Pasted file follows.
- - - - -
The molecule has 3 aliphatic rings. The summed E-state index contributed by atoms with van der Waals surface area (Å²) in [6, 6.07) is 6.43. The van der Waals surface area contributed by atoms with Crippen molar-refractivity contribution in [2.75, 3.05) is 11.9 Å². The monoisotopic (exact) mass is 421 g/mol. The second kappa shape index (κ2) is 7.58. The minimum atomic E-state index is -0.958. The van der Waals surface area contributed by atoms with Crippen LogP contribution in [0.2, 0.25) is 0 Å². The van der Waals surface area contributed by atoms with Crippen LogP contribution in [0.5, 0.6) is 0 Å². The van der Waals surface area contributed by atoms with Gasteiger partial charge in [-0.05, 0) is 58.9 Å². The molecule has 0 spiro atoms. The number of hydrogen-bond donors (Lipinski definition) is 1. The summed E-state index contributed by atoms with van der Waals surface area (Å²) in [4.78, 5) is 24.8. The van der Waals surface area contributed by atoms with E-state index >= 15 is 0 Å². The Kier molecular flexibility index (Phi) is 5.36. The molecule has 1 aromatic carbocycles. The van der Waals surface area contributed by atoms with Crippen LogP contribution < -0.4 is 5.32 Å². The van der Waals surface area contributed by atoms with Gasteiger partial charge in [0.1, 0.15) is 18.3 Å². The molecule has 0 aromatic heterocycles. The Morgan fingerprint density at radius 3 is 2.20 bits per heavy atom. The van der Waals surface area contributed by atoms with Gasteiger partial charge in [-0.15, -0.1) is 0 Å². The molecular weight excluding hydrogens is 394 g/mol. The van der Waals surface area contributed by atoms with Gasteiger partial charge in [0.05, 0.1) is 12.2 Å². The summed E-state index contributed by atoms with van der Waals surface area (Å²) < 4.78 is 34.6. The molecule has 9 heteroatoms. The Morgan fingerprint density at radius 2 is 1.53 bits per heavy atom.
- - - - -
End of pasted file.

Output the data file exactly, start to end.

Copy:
The molecule has 3 aliphatic rings. The summed E-state index contributed by atoms with van der Waals surface area (Å²) in [6, 6.07) is 6.43. The van der Waals surface area contributed by atoms with Crippen molar-refractivity contribution in [2.75, 3.05) is 11.9 Å². The monoisotopic (exact) mass is 421 g/mol. The second kappa shape index (κ2) is 7.58. The minimum atomic E-state index is -0.958. The van der Waals surface area contributed by atoms with Crippen LogP contribution in [0.2, 0.25) is 0 Å². The van der Waals surface area contributed by atoms with Crippen LogP contribution in [0.5, 0.6) is 0 Å². The van der Waals surface area contributed by atoms with Gasteiger partial charge in [-0.05, 0) is 58.9 Å². The molecule has 0 spiro atoms. The number of hydrogen-bond donors (Lipinski definition) is 1. The summed E-state index contributed by atoms with van der Waals surface area (Å²) in [4.78, 5) is 24.8. The van der Waals surface area contributed by atoms with E-state index >= 15 is 0 Å². The Kier molecular flexibility index (Phi) is 5.36. The molecule has 1 aromatic carbocycles. The van der Waals surface area contributed by atoms with Crippen LogP contribution < -0.4 is 5.32 Å². The van der Waals surface area contributed by atoms with Gasteiger partial charge in [0.1, 0.15) is 18.3 Å². The molecule has 0 aromatic heterocycles. The Morgan fingerprint density at radius 3 is 2.20 bits per heavy atom. The van der Waals surface area contributed by atoms with Gasteiger partial charge in [-0.15, -0.1) is 0 Å². The molecular weight excluding hydrogens is 394 g/mol. The van der Waals surface area contributed by atoms with Gasteiger partial charge in [0.05, 0.1) is 12.2 Å². The summed E-state index contributed by atoms with van der Waals surface area (Å²) < 4.78 is 34.6. The molecule has 9 heteroatoms. The Morgan fingerprint density at radius 2 is 1.53 bits per heavy atom.